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Vector Gets FERC OK; TriState Needs Changes

Vector Gets FERC OK; TriState Needs Changes

FERC shot down one major Midwest-to-Northeast pipeline project yesterday but gave another competing project a final green light. The $447 million Vector Pipeline emerged victorious, receiving FERC's final approval and a presidential permit in a draft order, while the $400 million TriState Pipeline was sent back to the drawing board to redesign the pipeline-lease portion of its proposal.

With 1 Bcf/d of proposed firm transportation capacity for service starting in November 2000, Vector is poised to be the first major project in the ground among multiple proposed expansions and greenfield pipelines designed to relieve the growing supply pressure near Chicago by bringing gas east to markets in eastern Canada and the northeastern U.S. Vector will involve construction of 270 miles of 42-inch diameter pipeline through Indiana and Michigan to the U.S. Canadian border at the St. Clair River and two 30,000 hp compressor stations. It also will include a pipeline section leased from affiliate Michigan Consolidated Gas. Vector's affiliate, Vector Canada, will continue gas transportation service from Michigan to the Dawn Hub in Ontario on a proposed 15-mile pipeline that already has been approved by Canada's National Energy Board.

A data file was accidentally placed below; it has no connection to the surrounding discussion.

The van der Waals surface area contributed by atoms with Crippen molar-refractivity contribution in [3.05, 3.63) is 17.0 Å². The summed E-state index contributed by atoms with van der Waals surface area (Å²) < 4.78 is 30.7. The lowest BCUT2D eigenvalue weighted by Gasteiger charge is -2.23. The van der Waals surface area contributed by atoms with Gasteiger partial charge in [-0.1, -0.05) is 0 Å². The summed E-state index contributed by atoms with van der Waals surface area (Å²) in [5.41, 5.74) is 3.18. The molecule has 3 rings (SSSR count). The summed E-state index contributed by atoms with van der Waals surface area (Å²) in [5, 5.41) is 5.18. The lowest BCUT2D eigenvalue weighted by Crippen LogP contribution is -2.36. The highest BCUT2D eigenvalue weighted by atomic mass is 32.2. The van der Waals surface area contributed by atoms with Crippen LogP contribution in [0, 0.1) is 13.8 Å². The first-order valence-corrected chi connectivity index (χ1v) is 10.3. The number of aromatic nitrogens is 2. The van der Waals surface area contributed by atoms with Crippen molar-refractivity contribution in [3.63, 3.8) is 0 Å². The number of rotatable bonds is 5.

There were a significant number of comments and protests from landowners on the location of the compressor stations, but after considering eight alternative sites, FERC determined the proposed locations were the most efficient from an engineering standpoint and would cause the least environmental harm. Four pipeline alternatives were considered: the ANR/Great Lakes System Alternative, the ANR/MichCon Alternative, the ANR/Consumers Energy Alternative and the TriState System Alternative. "None of these alternatives [was] found to be environmentally preferable and able to meet the stated objectives of the proposed action," the Commission said.